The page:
Most who test positive in UK Covid study had earlier infection

Most who test positive in UK Covid study had earlier infection

Britain's Health Secretary Sajid Javid speaks during a press conference to update the nation on the Covid-19 pandemic, inside the Downing Street Briefing Room in central London on Jan 19, 2022. (AFP file photo)
Britain's Health Secretary Sajid Javid speaks during a press conference to update the nation on the Covid-19 pandemic, inside the Downing Street Briefing Room in central London on Jan 19, 2022. (AFP file photo)

About two-thirds of the participants in a large UK Covid-19 study who tested positive this month reported a previous infection with the virus, researchers found.

Another 7.5% said they suspected they’d had an earlier case, according to the React-1 study led by Imperial College London. Researchers looked at infections among some 100,000 volunteers from Jan 5 to Jan 20.

Cases in England reached a record early this month as Omicron became the dominant variant, the study also found. Infections among research participants rose to about 4.4% -- a three-fold increase from December. The high proportion who reported earlier cases adds to evidence that Omicron can evade at least some of the defences generated by infection with previous variants.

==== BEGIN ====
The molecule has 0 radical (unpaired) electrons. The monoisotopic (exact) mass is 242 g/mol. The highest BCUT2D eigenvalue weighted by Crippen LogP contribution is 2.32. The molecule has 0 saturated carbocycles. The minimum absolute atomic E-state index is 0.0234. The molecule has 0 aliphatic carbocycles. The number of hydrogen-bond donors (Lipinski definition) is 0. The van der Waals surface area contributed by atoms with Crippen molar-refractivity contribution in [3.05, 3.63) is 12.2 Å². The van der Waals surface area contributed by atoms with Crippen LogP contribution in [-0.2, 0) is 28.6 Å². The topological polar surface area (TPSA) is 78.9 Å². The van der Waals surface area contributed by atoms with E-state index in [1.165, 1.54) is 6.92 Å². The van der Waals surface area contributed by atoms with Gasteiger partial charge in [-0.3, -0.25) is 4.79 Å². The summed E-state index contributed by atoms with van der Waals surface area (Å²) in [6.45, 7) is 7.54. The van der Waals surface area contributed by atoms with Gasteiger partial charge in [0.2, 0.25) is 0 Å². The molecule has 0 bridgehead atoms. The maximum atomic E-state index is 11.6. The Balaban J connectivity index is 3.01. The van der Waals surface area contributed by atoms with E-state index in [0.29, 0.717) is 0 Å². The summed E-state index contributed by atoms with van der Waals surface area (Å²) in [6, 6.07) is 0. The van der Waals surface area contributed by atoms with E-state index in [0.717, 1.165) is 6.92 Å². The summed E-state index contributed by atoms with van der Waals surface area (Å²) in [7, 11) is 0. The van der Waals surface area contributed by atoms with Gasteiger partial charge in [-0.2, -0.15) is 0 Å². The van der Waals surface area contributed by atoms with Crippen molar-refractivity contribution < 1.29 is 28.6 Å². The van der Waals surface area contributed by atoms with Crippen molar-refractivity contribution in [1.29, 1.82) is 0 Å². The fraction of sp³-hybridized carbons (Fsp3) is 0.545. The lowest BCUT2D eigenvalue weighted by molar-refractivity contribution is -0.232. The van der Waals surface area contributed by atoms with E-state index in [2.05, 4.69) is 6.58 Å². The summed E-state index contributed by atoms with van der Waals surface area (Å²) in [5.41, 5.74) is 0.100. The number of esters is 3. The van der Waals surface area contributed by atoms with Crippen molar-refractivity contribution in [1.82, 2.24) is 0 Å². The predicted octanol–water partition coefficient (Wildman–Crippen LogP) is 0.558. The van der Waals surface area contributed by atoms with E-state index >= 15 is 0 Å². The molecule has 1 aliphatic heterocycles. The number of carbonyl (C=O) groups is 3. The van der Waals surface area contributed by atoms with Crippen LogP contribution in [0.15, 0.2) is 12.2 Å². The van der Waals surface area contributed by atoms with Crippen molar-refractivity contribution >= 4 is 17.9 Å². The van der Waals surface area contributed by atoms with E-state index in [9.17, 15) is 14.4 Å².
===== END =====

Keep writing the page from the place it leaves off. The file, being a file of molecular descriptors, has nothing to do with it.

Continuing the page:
Deaths and hospitalisations were lower than in previous waves, even as the prevalence of the virus reached the highest level since the study began in May 2020. The peak of infections occurred around Jan 5, before cases declined and then levelled off from the middle of the month.

The UK has been easing the “Plan B” Covid restrictions that were implemented across England in December when Omicron began spreading quickly through the population. People are no longer being asked to work from home, and rules forcing people to wear face masks in shops and on public transport will be dropped. 

“There is good news in our data in that infections had been rapidly dropping during January, but they are still extremely high and may have recently stalled at a very high prevalence,” said Paul Elliott, director of the React program from Imperial’s School of Public Health.

Children aged five to 11 had the highest prevalence across all age groups at 7.81%, with infections rising as they returned to school in January. Researchers also warned that the almost 12-fold increase in prevalence for those over 75 may still lead to increased hospitalisations.

UK Health Secretary Sajid Javid said “it’s reassuring to see Covid-19 infections beginning to slow across the country” as restrictions are being lifted. He acknowledged that cases are still elevated and urged people to get their booster shots.

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